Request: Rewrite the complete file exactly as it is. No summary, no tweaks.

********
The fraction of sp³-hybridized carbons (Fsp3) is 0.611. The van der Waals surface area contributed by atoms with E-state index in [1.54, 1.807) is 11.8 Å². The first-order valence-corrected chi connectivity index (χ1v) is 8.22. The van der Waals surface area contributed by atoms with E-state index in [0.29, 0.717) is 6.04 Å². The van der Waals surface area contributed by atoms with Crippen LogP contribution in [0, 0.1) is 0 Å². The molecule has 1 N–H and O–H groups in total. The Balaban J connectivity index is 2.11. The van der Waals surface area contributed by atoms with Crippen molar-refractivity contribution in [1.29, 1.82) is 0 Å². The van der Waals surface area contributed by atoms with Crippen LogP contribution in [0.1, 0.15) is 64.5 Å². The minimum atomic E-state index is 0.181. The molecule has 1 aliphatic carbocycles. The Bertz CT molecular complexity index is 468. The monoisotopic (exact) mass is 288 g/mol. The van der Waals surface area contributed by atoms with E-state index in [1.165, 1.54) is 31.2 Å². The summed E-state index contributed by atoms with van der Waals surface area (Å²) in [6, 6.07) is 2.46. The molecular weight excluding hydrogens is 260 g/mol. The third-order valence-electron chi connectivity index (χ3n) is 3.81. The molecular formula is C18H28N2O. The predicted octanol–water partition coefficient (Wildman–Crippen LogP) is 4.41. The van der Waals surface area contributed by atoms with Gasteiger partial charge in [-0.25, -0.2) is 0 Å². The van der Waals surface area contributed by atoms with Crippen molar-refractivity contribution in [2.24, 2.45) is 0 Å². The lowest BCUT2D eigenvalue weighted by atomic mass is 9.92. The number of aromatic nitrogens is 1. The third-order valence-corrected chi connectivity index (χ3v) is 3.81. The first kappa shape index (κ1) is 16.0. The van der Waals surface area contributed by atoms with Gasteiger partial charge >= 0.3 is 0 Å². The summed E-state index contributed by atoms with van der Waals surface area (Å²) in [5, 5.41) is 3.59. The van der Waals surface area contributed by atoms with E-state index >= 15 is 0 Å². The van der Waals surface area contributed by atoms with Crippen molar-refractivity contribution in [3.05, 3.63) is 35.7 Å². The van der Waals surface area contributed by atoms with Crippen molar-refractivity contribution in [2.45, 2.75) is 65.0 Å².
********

The fraction of sp³-hybridized carbons (Fsp3) is 0.611. The van der Waals surface area contributed by atoms with E-state index in [1.54, 1.807) is 11.8 Å². The first-order valence-corrected chi connectivity index (χ1v) is 8.22. The van der Waals surface area contributed by atoms with E-state index in [0.29, 0.717) is 6.04 Å². The van der Waals surface area contributed by atoms with Crippen LogP contribution in [0, 0.1) is 0 Å². The molecule has 1 N–H and O–H groups in total. The Balaban J connectivity index is 2.11. The van der Waals surface area contributed by atoms with Crippen molar-refractivity contribution in [1.29, 1.82) is 0 Å². The van der Waals surface area contributed by atoms with Crippen LogP contribution in [0.1, 0.15) is 64.5 Å². The minimum atomic E-state index is 0.181. The molecule has 1 aliphatic carbocycles. The Bertz CT molecular complexity index is 468. The monoisotopic (exact) mass is 288 g/mol. The van der Waals surface area contributed by atoms with E-state index in [1.165, 1.54) is 31.2 Å². The summed E-state index contributed by atoms with van der Waals surface area (Å²) in [6, 6.07) is 2.46. The molecular weight excluding hydrogens is 260 g/mol. The third-order valence-electron chi connectivity index (χ3n) is 3.81. The molecular formula is C18H28N2O. The predicted octanol–water partition coefficient (Wildman–Crippen LogP) is 4.41. The van der Waals surface area contributed by atoms with Gasteiger partial charge in [-0.25, -0.2) is 0 Å². The van der Waals surface area contributed by atoms with Crippen molar-refractivity contribution in [2.24, 2.45) is 0 Å². The lowest BCUT2D eigenvalue weighted by atomic mass is 9.92. The number of aromatic nitrogens is 1. The third-order valence-corrected chi connectivity index (χ3v) is 3.81. The first kappa shape index (κ1) is 16.0. The van der Waals surface area contributed by atoms with Gasteiger partial charge >= 0.3 is 0 Å². The summed E-state index contributed by atoms with van der Waals surface area (Å²) in [5, 5.41) is 3.59. The van der Waals surface area contributed by atoms with E-state index >= 15 is 0 Å². The van der Waals surface area contributed by atoms with Crippen molar-refractivity contribution in [3.05, 3.63) is 35.7 Å². The van der Waals surface area contributed by atoms with Crippen molar-refractivity contribution in [2.45, 2.75) is 65.0 Å².